As the coronavirus pandemic continues to roll across the U.S., keeping many individuals in semi-isolation, millions are already out of work for the foreseeable future and others are likely to become so. How will those suddenly without income be able to keep a roof over their heads?
The federal government and individual states are stepping in to provide protection for homeowners and renters. On the state level, some initiatives are specifically intended to provide relief to homeowners and tenants financially impacted by COVID-19, while others—such as judicial orders suspending nonemergency civil cases including evictions and foreclosures—are aimed at protecting court personnel and the public from contamination during face-to-face hearings. The orders and suspensions are temporary and mostly tied to the end of stay-at-home and shelter-in-place periods. The orders generally only prevent landlords and lenders from executing or moving forward with law enforcement actions or, less commonly, legal proceedings that would lead to eviction or foreclosure. Tenants and homeowners ultimately will still be responsible for making their rent and mortgage payments. Only a few jurisdictions have initiatives that go beyond temporary forbearance to potentially provide financial assistance to some homeowners and tenants.
Assessing the Borrower’s Situation:
As the Consumer Financial Protection Bureau (CFPB) advises on its coronavirus mortgage relief page, the first step for an affected mortgage borrower is to determine their individual situation:
If a borrower can pay their mortgage, then they should make the payment. If there’s not an immediate problem with paying the mortgage, it’s better for the borrower to start with the mortgage servicer’s website to see what COVID-19-specific information is available than it is to call, as the servicer is busy working with those who can’t pay this month.
If a borrower can’t pay their mortgage, or can only make a partial payment, then they should contact their mortgage servicer immediately, and be prepared for longer call wait times than normal.
When a lender offers any mortgage forbearance or payment deferral option, it’s important for the borrower to understand the terms under which any skipped payments will be made up after the forbearance period ends. These policies will vary by institution. For example, one lender may require the missed payment(s) to be made up as soon as regular payments resume, while another lender may add the missed payment(s) onto the end of the loan term.
Federal Mortgage Relief Programs
Federally Backed Mortgages:
Under the provisions of the CARES Act, individuals with federally backed mortgage loans who are experiencing financial hardship due to COVID-19 can request a forbearance period by contacting their mortgage servicer. Federally backed mortgages include FHA, VA, USDA, Fannie Mae and Freddie Mac.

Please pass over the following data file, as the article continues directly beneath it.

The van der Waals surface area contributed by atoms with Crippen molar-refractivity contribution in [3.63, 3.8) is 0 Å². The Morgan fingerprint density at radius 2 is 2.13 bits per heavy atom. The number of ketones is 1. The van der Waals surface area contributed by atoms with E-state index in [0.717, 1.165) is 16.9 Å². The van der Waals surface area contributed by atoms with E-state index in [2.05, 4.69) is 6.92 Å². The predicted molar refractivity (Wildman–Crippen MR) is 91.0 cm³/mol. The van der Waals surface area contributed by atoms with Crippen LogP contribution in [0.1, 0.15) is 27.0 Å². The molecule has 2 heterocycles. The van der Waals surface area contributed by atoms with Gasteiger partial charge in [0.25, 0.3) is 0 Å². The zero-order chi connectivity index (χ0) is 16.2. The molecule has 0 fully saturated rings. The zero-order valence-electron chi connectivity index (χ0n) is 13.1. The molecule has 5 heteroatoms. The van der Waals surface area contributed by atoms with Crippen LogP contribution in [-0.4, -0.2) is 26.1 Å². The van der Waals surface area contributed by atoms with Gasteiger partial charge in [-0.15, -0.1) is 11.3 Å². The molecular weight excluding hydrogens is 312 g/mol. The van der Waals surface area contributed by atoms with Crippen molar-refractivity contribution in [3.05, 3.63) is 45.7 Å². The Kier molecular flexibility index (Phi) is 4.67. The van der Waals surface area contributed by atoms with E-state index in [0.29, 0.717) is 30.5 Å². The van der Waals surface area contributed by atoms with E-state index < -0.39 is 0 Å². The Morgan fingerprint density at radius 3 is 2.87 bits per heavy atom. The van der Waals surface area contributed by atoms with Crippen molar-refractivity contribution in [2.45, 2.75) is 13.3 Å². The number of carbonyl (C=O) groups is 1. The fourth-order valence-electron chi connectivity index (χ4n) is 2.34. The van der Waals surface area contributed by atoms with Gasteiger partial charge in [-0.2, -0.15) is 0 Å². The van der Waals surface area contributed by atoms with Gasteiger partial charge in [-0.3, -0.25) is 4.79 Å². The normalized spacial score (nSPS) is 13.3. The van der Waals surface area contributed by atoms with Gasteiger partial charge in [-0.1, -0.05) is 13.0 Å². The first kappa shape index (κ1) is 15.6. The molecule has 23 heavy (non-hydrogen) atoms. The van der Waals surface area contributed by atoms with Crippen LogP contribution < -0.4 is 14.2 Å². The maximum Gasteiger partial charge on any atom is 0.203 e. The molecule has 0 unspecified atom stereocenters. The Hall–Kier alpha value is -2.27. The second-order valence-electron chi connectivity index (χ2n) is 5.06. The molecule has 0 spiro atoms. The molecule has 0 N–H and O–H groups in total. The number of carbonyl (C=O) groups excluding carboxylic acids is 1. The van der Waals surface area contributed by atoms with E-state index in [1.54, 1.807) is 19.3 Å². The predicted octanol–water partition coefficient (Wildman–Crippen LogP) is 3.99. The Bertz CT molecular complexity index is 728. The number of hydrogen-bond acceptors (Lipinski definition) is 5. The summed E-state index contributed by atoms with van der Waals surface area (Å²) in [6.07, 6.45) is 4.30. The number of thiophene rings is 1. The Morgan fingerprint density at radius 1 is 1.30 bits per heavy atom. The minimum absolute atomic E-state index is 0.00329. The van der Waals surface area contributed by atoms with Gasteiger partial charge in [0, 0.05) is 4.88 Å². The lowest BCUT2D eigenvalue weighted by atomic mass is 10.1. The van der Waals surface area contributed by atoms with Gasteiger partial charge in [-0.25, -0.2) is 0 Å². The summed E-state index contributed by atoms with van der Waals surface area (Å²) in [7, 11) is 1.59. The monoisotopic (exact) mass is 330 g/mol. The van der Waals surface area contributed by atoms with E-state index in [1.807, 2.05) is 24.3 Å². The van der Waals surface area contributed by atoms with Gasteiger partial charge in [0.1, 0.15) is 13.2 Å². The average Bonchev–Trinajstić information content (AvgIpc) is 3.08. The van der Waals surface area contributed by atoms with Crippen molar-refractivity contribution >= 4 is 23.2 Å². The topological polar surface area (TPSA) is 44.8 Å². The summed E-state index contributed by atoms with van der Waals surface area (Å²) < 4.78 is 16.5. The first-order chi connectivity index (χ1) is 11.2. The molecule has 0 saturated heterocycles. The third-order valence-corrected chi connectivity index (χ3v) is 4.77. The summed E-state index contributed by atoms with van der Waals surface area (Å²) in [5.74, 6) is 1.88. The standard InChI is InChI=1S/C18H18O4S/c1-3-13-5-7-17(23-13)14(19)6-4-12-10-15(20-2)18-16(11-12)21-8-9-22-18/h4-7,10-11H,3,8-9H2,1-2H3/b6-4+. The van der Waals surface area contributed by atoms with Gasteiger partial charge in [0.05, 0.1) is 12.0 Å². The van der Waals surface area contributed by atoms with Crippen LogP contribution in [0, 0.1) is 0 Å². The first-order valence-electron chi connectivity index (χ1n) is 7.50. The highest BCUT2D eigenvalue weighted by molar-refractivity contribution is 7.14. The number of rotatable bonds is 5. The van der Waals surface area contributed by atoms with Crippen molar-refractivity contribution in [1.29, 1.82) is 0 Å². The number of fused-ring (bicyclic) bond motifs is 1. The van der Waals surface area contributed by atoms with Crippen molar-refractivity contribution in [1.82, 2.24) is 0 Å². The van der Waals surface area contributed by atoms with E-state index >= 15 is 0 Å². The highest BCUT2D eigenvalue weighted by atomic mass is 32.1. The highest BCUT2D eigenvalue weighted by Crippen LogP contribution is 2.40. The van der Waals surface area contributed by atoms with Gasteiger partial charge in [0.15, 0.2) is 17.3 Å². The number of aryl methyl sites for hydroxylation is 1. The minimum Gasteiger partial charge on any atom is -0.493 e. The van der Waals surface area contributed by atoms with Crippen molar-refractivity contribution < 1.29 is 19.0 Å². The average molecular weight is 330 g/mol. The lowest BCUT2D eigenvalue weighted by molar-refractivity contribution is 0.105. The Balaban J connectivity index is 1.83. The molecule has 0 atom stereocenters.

The CARES Act provides for affected borrowers to defer their mortgage payments for up to 180 days. Borrowers also have the right to apply for an extension of another 180 days of forbearance. There will be no penalties or fees added to the account, although regular interest will still accrue. Borrowers must contact their mortgage loan servicers to initiate this forbearance. The Department of Housing and Urban Development (HUD) was ordered by President Trump on March 18 to suspend evictions and foreclosures for the next 60 days. The moratorium applies to single-family homeowners with mortgages insured by the Federal Housing Administration (FHA), a part of HUD that insures home loans made by FHA-approved lenders. The order not only prevents new foreclosure actions but also suspends all foreclosure actions currently in process. According to the CFPB, nearly half of all U.S. home mortgages are owned or backed by Fannie Mae or Freddie Mac.
The Federal Housing Finance Agency (FHFA), which oversees Fannie Mae, Freddie Mac, and the Federal Home Loan banks, is providing payment forbearance to borrowers impacted by the coronavirus for up to 12 months due to hardship. Penalties and late fees also are being waived. No delinquency related to forbearance will be reported to credit bureaus. Additional information is available from the FHFA’s page on mortgage help for homeowners impacted by COVID-19, from Freddie Mac’s coronavirus help page and from Fannie Mae’s coronavirus help page.
Additionally, Freddie Mac has implemented a program offering relief to multifamily landlords whose mortgages are financed with a Freddie Mac multifamily fully performing loan. Under this program, landlords can defer loan payments for 90 days by showing hardship due to COVID-19; in return, landlords are required not to evict any tenant based on nonpayment of rent during the forbearance period.
State Mortgage Relief Programs:
As of mid-April, all 50 states and the District of Columbia are implementing relief measures for homeowners affected by the COVID-19 pandemic. While most states are halting evictions and foreclosures during their respective state of emergency periods, mortgage and rent payments may still need to be made. These state-specific relief measures are in flux and will change over time.